The following software and hardware resources are available for research and advanced course
work in the Computer Information Systems major. The hardware resources require accounts,
which are available to students taking the appropriate courses. Most of the resources
require specialized training to use. The hardware resources listed here are being developed
as part of the Cluster Computing Project at John Jay College.
The Distributed Computing Lab 4300N
The lab provides software needed for projects in concurrency, distributed computing,
computer networking and parallel programming. In addition, the lab offers high-speed
access to the John Jay Computational Cluster. The lab contains 25 computers that run
Red Hat Linux 7.2. GNU C, C++ and Fortran compilers are available along with Perl
and other languages. The C compilers support POSIX threads, which are used in the
Operating Systems course. The lab also provides network utilities used to monitor
and study networking protocols.
The Department has several Linux 7.2 machines that provide remote login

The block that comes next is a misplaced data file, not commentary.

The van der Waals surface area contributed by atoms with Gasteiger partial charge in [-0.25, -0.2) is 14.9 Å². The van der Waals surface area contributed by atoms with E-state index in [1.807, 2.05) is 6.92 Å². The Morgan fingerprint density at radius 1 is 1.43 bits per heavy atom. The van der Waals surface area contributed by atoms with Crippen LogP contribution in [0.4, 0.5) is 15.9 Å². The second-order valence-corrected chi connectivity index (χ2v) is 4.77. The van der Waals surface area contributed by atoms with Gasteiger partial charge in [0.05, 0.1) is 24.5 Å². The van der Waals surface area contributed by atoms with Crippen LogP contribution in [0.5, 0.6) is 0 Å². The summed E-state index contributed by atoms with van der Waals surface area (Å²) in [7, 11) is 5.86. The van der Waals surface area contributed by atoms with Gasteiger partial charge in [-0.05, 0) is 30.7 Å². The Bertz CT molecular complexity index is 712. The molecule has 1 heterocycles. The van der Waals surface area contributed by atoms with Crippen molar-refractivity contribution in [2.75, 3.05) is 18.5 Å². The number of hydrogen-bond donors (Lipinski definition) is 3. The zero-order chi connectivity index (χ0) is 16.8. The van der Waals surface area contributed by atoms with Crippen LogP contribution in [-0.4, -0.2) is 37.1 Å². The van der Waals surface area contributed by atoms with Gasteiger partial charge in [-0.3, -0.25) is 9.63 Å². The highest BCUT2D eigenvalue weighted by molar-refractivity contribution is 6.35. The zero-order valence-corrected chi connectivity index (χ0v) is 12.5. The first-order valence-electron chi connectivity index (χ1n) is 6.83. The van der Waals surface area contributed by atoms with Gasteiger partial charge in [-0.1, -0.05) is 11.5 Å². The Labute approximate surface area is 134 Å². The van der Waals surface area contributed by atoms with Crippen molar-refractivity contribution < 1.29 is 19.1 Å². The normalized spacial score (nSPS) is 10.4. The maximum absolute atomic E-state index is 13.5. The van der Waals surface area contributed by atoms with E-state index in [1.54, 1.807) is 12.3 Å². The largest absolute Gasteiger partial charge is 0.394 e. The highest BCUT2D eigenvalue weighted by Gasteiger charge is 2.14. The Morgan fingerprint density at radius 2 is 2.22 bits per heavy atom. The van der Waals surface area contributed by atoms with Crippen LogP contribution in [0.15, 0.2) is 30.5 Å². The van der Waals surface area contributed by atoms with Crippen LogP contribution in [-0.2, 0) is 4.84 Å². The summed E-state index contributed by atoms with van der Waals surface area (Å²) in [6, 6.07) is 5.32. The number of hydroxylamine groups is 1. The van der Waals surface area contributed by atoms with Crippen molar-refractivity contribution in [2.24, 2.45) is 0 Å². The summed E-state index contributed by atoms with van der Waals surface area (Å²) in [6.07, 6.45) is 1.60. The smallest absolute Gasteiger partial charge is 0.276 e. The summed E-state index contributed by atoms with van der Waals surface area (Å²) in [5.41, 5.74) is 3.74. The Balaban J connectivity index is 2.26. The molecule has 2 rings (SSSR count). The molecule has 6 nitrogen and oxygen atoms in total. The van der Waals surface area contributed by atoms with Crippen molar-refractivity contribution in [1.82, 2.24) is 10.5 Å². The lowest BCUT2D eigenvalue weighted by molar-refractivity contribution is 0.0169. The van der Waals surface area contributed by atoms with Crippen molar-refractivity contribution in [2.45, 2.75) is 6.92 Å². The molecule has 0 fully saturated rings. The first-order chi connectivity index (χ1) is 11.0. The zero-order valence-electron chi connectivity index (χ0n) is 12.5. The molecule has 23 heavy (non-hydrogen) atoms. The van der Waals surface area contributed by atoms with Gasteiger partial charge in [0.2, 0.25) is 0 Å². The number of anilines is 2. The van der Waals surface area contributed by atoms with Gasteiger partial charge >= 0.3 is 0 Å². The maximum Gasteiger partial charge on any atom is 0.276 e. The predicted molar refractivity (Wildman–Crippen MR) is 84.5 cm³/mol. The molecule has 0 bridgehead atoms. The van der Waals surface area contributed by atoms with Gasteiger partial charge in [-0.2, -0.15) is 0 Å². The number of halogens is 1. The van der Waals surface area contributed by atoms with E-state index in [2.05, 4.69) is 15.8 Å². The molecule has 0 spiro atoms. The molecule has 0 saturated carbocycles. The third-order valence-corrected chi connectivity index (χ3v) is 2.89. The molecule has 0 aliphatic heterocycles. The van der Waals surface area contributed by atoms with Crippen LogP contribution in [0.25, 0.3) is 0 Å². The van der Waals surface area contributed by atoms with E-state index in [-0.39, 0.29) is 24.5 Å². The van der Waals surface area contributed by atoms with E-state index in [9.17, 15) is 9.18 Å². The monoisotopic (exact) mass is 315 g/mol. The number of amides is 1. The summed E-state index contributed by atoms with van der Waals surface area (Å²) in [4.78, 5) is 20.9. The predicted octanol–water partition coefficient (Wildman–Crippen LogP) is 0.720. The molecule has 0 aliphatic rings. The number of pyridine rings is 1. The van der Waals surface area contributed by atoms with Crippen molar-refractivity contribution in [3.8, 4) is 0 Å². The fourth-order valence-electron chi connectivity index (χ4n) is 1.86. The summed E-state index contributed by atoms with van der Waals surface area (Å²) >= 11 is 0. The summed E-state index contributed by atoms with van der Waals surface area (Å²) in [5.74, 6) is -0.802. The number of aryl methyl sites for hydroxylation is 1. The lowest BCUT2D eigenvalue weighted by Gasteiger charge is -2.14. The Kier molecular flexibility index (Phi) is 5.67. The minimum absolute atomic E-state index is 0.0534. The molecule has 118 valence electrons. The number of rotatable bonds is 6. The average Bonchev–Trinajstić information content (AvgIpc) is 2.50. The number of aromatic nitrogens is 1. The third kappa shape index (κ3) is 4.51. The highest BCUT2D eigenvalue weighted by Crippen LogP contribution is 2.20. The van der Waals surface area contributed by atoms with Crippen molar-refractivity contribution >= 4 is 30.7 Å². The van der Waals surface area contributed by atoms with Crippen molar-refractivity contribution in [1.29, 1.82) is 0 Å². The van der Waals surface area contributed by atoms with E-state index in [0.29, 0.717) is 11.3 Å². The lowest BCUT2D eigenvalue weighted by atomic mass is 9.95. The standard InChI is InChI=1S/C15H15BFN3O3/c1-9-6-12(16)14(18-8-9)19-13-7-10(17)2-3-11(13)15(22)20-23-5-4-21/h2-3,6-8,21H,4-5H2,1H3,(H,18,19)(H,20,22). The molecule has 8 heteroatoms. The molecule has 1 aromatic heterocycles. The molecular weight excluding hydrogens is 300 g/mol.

facilities for students. The secure shell program is needed. PubSSh
is a Linux computer and provides C and C++ compilers along with Perl
and other languages. Through PubSSH students can access their Linux
accounts and directories from off campus.
Secure Shell (SSH) is a program that used to access to Linux computers.
Secure Shell Communications, Inc.
provides a free, noncommercial version of the SSH client for Windows machines.
The client program can be used to access Cluster Computing resources from home
computers. The program can be downloaded from Secure Shell Communications or a
federal government web site.
The version at the time of this writing is SSHSecureShell Client-3.2.0.exe
Cygwin is a freely available program that
provides a complete Linux environment that runs on top of Windows. It is ideal
for those who need a Linux environment but do not want to set up a Linux system.
Cygwin provides just about all Linux commands, GNU C compilers with full support
for POSIX semaphores, Perl and the BASH environment.
John Jay Computational Cluster
The John Jay Computational Cluster is a Beowulf cluster that has 12 computational nodes and 24 CPUs.
The Cluster supports parallel programming using the message passing interface (MPI). The Cluster
offers compilers and libraries needed for parallel programming and solving large-scale computational problems.
Funding for laboratory and hardware resources listed here was provided primarily by a NASA/UNCF
Curriculum Improvement Partnership Award. In addition, support was also provided by a Research
Foundation Equipment Award and several Graduate Research and Technology Initiative Grants from
the State of New York.